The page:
Lego Braille Bricks. Won't be the only tool students who use to learn braille. But I know in my education, a lot of times for me, I like to learn things in multiple ways. So I would learn about the cell and the textbook, and then I'd get to play with the model of it. And then I might look at it under a microscope. Is that really what these bricks are going to provide? It just kind of another way to see braille and understand braille that just helps kind of diversify things for students.

Paige Maynard:

Yeah, I think so. I think it's just, it's another tool in the toolbox and it's a tool that I think is really accessible to , to everyone and, you know, many, many students, you know, whether they're braille readers or not, whether they're visually impaired or excited can easily engage with them. And so it makes them accessible. And then, you know, it's just this, this other thing that you can use that provides fun is something that students may already know about, you know, if they just have a LEGO set at home. So yeah, I definitely agree with that.

Jonathan Wahl:

I know because of the pandemic, you haven't been able to use these with your students and your clients, but how useful do you expect they'll be in a classroom setting?

Paige Maynard:

Well, I am so excited to see how teachers will use them in their classrooms. I think it'll be really fun to get, to see all of the variations on the ideas and how children and students who are visually impaired and real readers , uh , engage with them and then engage with them alongside , um, sighted peers as well. So I think there'll be really, really helpful for , um, bringing different kinds of learners together because you know, who doesn't love Legos and you can, you know, as you're, you're playing with someone else. And I think that it's really easy to do with this sort of tool. So I think it will be really helpful , um, in the classroom. And I, I'm just excited to see all the things that that people will do with them once they have them in their hands.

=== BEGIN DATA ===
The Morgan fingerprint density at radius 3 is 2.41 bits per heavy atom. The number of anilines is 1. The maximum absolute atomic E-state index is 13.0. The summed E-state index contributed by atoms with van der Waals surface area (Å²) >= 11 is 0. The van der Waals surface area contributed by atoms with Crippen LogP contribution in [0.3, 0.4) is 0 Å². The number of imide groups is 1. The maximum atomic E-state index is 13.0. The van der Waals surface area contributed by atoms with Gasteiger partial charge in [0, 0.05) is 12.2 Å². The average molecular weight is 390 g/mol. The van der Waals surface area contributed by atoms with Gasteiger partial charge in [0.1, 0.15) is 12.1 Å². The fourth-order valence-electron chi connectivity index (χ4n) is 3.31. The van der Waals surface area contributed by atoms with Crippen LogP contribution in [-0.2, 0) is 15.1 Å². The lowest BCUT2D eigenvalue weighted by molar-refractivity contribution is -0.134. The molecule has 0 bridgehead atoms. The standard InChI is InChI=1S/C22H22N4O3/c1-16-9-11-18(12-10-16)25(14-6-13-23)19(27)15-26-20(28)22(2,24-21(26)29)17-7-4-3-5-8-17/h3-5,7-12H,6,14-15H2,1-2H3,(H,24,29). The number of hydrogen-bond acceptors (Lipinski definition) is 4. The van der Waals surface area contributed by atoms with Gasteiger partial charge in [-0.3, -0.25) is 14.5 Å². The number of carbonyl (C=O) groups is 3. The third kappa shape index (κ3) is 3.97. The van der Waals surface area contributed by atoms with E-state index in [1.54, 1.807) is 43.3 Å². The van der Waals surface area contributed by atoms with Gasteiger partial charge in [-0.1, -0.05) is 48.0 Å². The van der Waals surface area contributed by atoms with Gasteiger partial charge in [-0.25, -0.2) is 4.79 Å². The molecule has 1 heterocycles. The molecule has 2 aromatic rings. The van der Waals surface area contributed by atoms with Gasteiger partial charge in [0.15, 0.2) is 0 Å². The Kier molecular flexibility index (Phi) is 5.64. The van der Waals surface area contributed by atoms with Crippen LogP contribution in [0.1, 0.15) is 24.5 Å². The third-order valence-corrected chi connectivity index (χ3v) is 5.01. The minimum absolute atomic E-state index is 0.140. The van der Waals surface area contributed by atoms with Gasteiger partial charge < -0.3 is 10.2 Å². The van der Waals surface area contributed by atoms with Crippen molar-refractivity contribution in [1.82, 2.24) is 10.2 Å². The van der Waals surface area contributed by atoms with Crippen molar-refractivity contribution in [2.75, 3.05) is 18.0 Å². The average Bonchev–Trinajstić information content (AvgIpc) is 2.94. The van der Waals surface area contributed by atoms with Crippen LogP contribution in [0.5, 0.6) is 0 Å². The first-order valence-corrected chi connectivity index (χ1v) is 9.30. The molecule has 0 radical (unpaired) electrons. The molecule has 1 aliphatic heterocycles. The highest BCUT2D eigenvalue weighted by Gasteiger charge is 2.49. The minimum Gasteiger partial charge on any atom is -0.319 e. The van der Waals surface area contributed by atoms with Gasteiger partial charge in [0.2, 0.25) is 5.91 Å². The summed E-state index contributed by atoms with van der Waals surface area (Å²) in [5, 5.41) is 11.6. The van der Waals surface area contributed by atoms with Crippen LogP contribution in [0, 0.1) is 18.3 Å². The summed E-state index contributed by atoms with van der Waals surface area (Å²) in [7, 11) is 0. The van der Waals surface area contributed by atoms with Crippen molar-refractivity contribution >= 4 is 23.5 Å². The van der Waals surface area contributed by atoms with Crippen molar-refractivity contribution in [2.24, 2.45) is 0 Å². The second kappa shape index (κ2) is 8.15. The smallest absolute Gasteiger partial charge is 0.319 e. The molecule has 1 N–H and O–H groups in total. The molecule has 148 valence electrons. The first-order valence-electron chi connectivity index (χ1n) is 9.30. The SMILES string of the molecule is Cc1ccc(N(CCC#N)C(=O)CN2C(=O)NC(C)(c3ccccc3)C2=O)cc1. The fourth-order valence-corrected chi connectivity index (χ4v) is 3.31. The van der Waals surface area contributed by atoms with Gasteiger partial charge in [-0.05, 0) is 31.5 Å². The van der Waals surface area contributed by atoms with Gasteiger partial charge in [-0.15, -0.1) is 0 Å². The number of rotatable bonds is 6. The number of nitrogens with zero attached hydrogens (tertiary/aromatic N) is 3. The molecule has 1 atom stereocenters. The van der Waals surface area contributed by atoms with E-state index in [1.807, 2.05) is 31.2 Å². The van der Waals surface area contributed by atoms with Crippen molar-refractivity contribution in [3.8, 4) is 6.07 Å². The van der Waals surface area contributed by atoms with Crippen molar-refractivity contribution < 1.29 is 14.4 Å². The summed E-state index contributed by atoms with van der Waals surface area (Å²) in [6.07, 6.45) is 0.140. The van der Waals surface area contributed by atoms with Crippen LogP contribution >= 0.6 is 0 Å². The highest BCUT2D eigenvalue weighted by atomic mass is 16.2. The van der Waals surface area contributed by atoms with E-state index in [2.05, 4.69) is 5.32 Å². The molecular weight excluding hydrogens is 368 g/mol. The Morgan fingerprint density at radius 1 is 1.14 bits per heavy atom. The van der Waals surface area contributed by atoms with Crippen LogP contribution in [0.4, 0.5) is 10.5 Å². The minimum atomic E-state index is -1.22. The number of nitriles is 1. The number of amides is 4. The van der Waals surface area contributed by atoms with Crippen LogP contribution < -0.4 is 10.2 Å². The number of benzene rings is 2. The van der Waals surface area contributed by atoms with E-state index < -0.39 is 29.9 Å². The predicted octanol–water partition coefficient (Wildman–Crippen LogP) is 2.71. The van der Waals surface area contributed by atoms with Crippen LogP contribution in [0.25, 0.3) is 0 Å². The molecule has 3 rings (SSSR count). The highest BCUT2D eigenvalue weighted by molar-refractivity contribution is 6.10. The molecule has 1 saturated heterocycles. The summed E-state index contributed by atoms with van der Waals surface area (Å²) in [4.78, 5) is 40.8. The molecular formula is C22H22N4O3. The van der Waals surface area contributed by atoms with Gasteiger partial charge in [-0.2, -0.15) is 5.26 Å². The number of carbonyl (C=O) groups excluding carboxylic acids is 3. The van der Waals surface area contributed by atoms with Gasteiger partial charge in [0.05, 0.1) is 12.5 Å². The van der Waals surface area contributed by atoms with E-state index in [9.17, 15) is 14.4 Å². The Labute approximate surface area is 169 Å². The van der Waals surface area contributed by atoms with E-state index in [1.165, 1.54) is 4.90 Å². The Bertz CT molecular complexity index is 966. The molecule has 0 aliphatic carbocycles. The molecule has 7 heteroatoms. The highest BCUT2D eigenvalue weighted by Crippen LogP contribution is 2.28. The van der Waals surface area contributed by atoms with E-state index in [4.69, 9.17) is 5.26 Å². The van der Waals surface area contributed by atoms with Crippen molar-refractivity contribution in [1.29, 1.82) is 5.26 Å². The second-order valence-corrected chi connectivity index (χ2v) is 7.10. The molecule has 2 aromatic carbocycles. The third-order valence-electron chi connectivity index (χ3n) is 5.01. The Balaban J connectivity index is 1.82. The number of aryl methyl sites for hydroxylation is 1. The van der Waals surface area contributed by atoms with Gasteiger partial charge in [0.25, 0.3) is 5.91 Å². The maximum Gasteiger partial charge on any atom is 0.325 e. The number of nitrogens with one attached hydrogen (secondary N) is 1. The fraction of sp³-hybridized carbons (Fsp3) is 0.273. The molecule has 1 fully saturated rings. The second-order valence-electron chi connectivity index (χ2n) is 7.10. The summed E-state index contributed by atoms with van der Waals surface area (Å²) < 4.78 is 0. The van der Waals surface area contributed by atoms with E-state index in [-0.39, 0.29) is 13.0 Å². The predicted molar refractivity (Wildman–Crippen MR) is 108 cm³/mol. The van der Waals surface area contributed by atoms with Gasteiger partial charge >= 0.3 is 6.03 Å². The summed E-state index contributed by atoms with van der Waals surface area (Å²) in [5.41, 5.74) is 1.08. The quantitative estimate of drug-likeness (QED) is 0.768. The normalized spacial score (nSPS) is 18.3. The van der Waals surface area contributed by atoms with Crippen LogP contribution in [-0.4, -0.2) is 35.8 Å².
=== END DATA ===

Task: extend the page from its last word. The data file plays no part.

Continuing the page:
Jonathan Wahl:

Me too. I know the, the idea behind LEGO Braille Bricks, and really everything that LEGO does is that there is power in learning through play. Why do you think that's important?

Paige Maynard:

That's important too , because you know, it's just, it's, it's a truth that no matter what our ages, no matter what our background is, everyone learns best through play. I, you know, I can, I can think of some of the things, you know, that I've learned through quarantine , um, and being, you know, in my house , uh , all the time. And there are all the things that I've learned have been, you know, new skills related to something I was curious about and something that had meaning to me and, you know, for me as, as an adult , um , you know, learning how to make a new kind of bread or something like that really is my play. And I think the , the real bricks also , um, are just , um , an indicator of that, that if we, if we're learning through play it's to us, it , um, it's engaging to us. We can, you know, we can engage socially with others. Um, you know, we have that comfort level to where we're able to learn new things and it's motivating. And then also after that, it's memorable. And so I think that's one of the most important reasons why the braille bricks and the LEGO Foundation are , um, such big proponents of learning through play. So I think that's one of the things I'm really thankful for being part of this project.

Jonathan Wahl:

Thanks much pays for your time. And it will be exciting too , to hear more as we are able to get these into the hands of students.

Paige Maynard:

Yeah. Thanks so much.

Jonathan Wahl:

If you'd like to learn more about LEGO Braille Bricks, I will include several links in today's show notes, or you can just head straight over to legobraillebricks.com. That's it for today's episode of Change Makers. Be sure to look for ways you can be a Change Maker this week.